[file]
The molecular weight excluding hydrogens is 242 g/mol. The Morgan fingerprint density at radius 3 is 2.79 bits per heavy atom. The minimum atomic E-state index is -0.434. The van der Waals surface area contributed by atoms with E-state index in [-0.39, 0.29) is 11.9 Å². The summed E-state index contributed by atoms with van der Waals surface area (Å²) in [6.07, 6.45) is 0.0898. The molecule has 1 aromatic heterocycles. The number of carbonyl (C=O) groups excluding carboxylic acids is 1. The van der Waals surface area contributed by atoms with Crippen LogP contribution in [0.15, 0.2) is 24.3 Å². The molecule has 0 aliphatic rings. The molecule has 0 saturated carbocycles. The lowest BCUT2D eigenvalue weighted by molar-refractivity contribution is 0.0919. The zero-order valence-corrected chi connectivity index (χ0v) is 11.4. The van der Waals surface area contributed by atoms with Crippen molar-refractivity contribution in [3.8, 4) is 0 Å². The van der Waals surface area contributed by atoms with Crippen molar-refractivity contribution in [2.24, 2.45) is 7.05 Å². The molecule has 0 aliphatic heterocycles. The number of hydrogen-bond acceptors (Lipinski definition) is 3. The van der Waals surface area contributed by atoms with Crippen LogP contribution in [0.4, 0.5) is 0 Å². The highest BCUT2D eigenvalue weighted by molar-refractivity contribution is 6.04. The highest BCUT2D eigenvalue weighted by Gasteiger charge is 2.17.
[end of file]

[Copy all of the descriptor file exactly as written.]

The molecular weight excluding hydrogens is 242 g/mol. The Morgan fingerprint density at radius 3 is 2.79 bits per heavy atom. The minimum atomic E-state index is -0.434. The van der Waals surface area contributed by atoms with E-state index in [-0.39, 0.29) is 11.9 Å². The summed E-state index contributed by atoms with van der Waals surface area (Å²) in [6.07, 6.45) is 0.0898. The molecule has 1 aromatic heterocycles. The number of carbonyl (C=O) groups excluding carboxylic acids is 1. The van der Waals surface area contributed by atoms with Crippen LogP contribution in [0.15, 0.2) is 24.3 Å². The molecule has 0 aliphatic rings. The molecule has 0 saturated carbocycles. The lowest BCUT2D eigenvalue weighted by molar-refractivity contribution is 0.0919. The zero-order valence-corrected chi connectivity index (χ0v) is 11.4. The van der Waals surface area contributed by atoms with Crippen molar-refractivity contribution in [3.8, 4) is 0 Å². The van der Waals surface area contributed by atoms with Crippen molar-refractivity contribution in [2.24, 2.45) is 7.05 Å². The molecule has 0 aliphatic heterocycles. The number of hydrogen-bond acceptors (Lipinski definition) is 3. The van der Waals surface area contributed by atoms with Crippen LogP contribution in [0.4, 0.5) is 0 Å². The highest BCUT2D eigenvalue weighted by molar-refractivity contribution is 6.04. The highest BCUT2D eigenvalue weighted by Gasteiger charge is 2.17.